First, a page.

LD Dodge Charger
The crossovers and minivan: WD Dodge Durango • RT Grand Caravan • JC Journey
The trucks: DS Ram 1500 • D2/DJ Ram HD • DD/DP Chassis Cabs
Charger got a new Blacktop version and of course the SRT8, including Super Bee. Challenger got a Yellow Jacket SRT8.
Dodge Charger V6 went from from 18 city/27 highway to 21 city/31 highway with the ZF eight-speed automatic. Charger V6 acceleration moved up to V8 levels. V8 models will continue with the five-speed Mercedes WA580 automatic for the time being, but many expect them to also move to the eight-speed in model year 2014.
The Avenger R/T got a unique interior with a center tachometer, “Z-stripe” seats, "spider monkey" wheels, fender stripes, and red LED ambient lighting. Most customers are expected to opt for the mid-range Rallye model, with around half opting for the four and half for the six.
Journey carried forward with its Express, R/T, and Lux, renaming Mainstreet to Crew. The Lux gained chrome on the sides, and Crew got fog lamps. Most buyers are expected to go for Crew and Crew Plus.
Grand Caravan adopted the new names, with four models: Express, Crew, Crew Plus, and R/T. Mainstreet was swapped for Crew, while the existing Crew moved to Crew Plus. Numerous option package changes were made, leather quad seats were made optional on R/T, and a new "sapphire blue" interior lighting setup was added.
Durango was the only model to keep the Heat name; CrewLux was dropped. The six-speed Chrysler-engineered 65RFE automatic replaced the 545RFE five-speed on V8 models (the transmissions were almost identical).
New 300 models for 2012 were the Chrysler 300 S, 300C SRT8, and 300C Luxury Edition (née Executive), which put much of the Thema interior into the 300C.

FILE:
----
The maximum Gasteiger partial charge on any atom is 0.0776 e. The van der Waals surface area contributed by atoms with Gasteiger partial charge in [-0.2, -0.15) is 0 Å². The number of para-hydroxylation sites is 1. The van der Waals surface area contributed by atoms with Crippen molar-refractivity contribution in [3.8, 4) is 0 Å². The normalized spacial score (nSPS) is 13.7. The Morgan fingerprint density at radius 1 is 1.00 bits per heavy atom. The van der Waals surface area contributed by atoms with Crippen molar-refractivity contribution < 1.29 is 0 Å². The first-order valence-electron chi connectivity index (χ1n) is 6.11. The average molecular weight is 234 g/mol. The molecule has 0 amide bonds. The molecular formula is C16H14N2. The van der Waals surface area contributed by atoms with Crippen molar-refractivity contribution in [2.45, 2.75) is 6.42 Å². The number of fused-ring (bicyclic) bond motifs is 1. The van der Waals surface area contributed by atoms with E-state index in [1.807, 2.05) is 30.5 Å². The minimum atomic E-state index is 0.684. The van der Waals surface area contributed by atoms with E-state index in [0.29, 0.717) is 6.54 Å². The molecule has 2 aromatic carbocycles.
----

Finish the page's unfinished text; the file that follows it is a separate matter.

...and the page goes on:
In 2012, the Chrysler 300 gained an eight-speed automatic, with expected best-in-class V6 gas mileage; the ZF-sourced transmission also increased performance. It started out as an option on 300, standard on 300 Limited and 300 S V6. V8 models continued essentially unchanged, and the Luxury, S, and SRT8 joined the roster. AWD became available in Limited (it had been restricted to 300C). Changes included a new cloth interior for 300 and new Harmon Kardon 19-speaker audio option.
For 2012, the Chrysler 200 and 200 Convertible continue mainly unchanged, other than crystal blue replacing sapphire crystal, and deep auburn arriving. The 200S had a 276-watt Boston Acoustics stereo, heated leather seats, special wheels, standard V6, and other features. Chrysler noted that the 200 was cheaper than comparably equipped Malibu, Fusion, Camry, Altima, and Accord. Indeed, a 200 Limited was cheaper than a similarly equipped Dart.
Packages were streamlined on the 2012 Town & Country, and roof strength was increased; a new brake kit was standard with 17 inch wheels, UConnect Hands-Free was standard across the board, a wood steering wheel was standard with Limited, and a sapphire blue interior lighting setup was launched. Back-seat satellite TV was dropped. Premium navigation was standard on Limited, optional on Touring; it added dead reckoning, traffic, and voice recognition.
2012 was another big year for the Wrangler; it moved to the Pentastar V6, got the Mercedes five-speed, and a mild refresh as well. The lineup was:
Ram put its exclusive RamBox integrated storage system on both 5'7" and 6'4" beds, on regular and quad cab models. A new steering wheel was adopted, putting the cruise control onto the front, and a monochrome paint option was added to Outdoorsman and Longhorn (on the latter, replacing White Gold running boards with Mopar tubular side steps and polished wheels). A Longhorn Two-Tone was still available.
Ram gained new power folding trailer towing mirrors and chrome side mouldings. The ST lost its bright grille, reverting to black.
The Ram 1500 moved to a six speed automatic, similar to the old five speed. Engine choices continued from 2011.
Ram was the #3 selling vehicle in Canada in 2011, and buyers overwhelmingly got the 4x4 models; regular cabs accounted for just 5% of sales, with the rest roughly evenly split between Quad Cab and Crew Cab. Most 4x2 sales are restricted to the regular cab. Laramie and Longhorn Crew Cabs seem to have taken off in sales.